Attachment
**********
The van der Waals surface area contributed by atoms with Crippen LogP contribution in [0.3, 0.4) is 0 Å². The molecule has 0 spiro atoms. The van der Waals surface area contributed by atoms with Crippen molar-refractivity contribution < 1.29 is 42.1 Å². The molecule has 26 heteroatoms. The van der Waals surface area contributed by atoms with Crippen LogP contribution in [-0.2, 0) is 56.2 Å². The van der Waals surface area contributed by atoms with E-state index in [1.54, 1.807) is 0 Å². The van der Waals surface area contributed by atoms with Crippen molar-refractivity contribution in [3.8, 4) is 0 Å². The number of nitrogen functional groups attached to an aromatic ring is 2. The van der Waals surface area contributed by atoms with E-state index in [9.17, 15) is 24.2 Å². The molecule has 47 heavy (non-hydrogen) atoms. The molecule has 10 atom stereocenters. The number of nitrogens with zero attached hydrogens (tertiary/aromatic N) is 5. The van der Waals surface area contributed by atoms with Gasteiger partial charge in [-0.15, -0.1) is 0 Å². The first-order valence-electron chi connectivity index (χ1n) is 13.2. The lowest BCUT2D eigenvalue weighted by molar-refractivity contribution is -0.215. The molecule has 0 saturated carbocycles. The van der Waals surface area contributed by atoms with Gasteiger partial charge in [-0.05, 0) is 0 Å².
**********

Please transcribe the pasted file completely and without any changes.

The van der Waals surface area contributed by atoms with Crippen LogP contribution in [0.3, 0.4) is 0 Å². The molecule has 0 spiro atoms. The van der Waals surface area contributed by atoms with Crippen molar-refractivity contribution < 1.29 is 42.1 Å². The molecule has 26 heteroatoms. The van der Waals surface area contributed by atoms with Crippen LogP contribution in [-0.2, 0) is 56.2 Å². The van der Waals surface area contributed by atoms with E-state index in [1.54, 1.807) is 0 Å². The van der Waals surface area contributed by atoms with Crippen molar-refractivity contribution in [3.8, 4) is 0 Å². The number of nitrogen functional groups attached to an aromatic ring is 2. The van der Waals surface area contributed by atoms with E-state index in [9.17, 15) is 24.2 Å². The molecule has 47 heavy (non-hydrogen) atoms. The molecule has 10 atom stereocenters. The number of nitrogens with zero attached hydrogens (tertiary/aromatic N) is 5. The van der Waals surface area contributed by atoms with Gasteiger partial charge in [-0.15, -0.1) is 0 Å². The first-order valence-electron chi connectivity index (χ1n) is 13.2. The lowest BCUT2D eigenvalue weighted by molar-refractivity contribution is -0.215. The molecule has 0 saturated carbocycles. The van der Waals surface area contributed by atoms with Gasteiger partial charge in [-0.05, 0) is 0 Å².